In 1992, Honda replaced the CR-X with a new, Targa topped, Civic-based model called the Honda Civic del Sol, otherwise known as simply the Honda del Sol. The del Sol was also badged as the CR-X del Sol in some markets, and known as simply the CR-X in others. It is because of this that the del Sol is generally considered the "third Generation CR-X" among enthusiasts, although it was arguably a very different car and Honda had seemingly quite different design goals when they built it.[citation needed] In the United States, the del Sol came in three trim lines: S (VXi in Japan, later VGi), Si (ESi in Europe), and VTEC (SiR in Japan and VTi in Europe) ; the 1994–1997 models featured a 160 hp (120 kW) DOHC VTEC-engine. Production of the del Sol ended in 1997, and thus, the CR-X line was retired.

Articles on the CR-X have compared its appearance to that of the Honda Insight.[4][5]

In 2010, thirteen years after the end of CRX production, Honda released the CR-Z, regarded as the spiritual successor to the CRX.[6]


The CR-X was Motor Trend magazine's Import Car of the Year in 1984. The CR-X was Motor Trend's Import Car of the Year for 1990. It also made Car and Driver magazine's Ten Best list for 1985. The redesigned CR-X was on Car and Driver magazine's Ten Best list for 1988. The CR-X Si was Motor Trend's Import Car of the Year for 1988. The 1988 CR-X Si was named one of Road & Track's 10 Best Cars of All Time.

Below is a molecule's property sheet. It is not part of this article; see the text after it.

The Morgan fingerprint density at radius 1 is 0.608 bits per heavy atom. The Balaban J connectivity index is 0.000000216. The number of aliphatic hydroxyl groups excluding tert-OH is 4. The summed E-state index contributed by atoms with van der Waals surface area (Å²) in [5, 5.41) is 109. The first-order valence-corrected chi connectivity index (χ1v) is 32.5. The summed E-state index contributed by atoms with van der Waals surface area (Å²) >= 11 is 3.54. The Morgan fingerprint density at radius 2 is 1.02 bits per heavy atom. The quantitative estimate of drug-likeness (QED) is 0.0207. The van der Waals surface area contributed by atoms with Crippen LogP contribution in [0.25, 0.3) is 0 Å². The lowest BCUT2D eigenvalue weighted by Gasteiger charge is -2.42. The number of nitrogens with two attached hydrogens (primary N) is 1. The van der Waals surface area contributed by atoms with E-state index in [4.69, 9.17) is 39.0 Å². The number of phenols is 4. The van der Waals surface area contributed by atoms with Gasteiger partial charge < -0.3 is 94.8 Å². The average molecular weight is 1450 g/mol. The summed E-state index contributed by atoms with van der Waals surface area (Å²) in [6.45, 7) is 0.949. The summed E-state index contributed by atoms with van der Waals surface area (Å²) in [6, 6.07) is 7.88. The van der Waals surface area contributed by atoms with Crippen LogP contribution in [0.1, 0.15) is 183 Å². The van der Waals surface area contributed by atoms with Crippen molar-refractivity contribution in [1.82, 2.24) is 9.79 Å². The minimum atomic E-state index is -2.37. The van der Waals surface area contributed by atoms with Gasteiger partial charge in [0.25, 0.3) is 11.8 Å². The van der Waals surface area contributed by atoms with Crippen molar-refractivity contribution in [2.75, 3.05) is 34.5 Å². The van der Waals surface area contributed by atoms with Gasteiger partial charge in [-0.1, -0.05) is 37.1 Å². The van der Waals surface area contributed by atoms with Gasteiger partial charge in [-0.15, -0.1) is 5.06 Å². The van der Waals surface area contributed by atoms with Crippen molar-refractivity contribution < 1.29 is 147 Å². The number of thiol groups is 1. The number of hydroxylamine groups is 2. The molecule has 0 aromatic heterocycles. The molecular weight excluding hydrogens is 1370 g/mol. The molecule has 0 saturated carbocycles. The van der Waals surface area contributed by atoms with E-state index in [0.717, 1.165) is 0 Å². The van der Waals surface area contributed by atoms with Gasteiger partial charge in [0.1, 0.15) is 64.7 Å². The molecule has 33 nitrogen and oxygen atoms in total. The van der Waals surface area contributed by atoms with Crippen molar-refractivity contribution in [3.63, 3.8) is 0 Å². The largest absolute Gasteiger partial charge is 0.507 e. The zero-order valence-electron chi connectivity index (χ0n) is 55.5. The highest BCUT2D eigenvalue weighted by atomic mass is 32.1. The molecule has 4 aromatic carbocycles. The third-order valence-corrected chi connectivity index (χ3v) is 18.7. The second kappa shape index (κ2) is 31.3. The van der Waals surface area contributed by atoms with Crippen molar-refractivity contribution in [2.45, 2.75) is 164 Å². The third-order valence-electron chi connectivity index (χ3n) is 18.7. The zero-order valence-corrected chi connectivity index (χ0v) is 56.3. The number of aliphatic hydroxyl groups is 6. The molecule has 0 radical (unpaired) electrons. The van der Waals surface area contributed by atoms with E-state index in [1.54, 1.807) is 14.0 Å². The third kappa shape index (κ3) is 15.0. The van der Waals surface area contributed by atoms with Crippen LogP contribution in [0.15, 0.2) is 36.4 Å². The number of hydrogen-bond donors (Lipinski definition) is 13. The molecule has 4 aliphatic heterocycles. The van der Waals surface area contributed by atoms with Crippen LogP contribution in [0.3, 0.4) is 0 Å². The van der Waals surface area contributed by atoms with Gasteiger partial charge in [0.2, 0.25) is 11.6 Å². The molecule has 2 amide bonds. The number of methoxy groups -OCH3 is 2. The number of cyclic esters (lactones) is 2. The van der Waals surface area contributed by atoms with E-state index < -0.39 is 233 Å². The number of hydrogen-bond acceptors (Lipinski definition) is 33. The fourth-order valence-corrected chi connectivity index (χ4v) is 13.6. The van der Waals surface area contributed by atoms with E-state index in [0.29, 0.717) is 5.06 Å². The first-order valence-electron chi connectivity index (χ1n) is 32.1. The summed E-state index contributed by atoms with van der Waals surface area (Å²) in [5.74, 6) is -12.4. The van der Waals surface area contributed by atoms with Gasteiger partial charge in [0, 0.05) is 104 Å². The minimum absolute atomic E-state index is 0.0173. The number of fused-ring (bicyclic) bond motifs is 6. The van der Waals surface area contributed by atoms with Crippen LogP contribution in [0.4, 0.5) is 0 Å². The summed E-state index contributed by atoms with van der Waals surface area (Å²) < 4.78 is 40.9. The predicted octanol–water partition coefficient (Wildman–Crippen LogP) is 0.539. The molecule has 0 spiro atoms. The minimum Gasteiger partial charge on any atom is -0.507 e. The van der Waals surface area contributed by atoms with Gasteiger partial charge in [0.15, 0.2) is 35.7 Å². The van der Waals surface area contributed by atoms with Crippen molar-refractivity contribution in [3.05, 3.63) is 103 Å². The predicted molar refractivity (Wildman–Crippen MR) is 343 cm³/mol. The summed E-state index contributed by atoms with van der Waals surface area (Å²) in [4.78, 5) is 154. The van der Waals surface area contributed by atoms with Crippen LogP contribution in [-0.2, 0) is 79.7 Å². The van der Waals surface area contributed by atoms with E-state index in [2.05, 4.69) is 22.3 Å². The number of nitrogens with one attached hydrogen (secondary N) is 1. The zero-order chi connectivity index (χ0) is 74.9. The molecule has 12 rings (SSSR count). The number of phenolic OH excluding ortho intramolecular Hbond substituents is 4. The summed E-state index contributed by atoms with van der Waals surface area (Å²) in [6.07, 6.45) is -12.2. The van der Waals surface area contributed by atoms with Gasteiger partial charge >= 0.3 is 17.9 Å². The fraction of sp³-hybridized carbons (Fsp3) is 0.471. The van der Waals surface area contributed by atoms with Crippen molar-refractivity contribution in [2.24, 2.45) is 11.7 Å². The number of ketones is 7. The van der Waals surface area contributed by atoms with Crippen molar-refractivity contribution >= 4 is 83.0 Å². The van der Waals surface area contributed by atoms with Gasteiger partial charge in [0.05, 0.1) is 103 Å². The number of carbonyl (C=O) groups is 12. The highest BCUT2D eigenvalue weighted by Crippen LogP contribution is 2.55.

In Australia, the 1988–1991 CR-X was assessed in the Used Car Safety Ratings 2006 as providing "significantly worse than average" protection for its occupants in the event of side impact.[7] On the other hand, both versions of the CR-X got good safety marks (5 and 4 stars) in the NHTSA Crash Test Results For 1997 US NCAP[8]

The U.S. version of the second generation CR-X employed the use of side impact door beams on some models. These models can be identified by the mounting position of the safety belts. If the belt is mounted in the door, the beams are present. If the belt is mounted in the body, there is no additional reinforcement. 88 and 89 HF's along with 88 SI's and DX's have the B-pillar mounted restraints, like all versions sold outside of the U.S.[citation needed]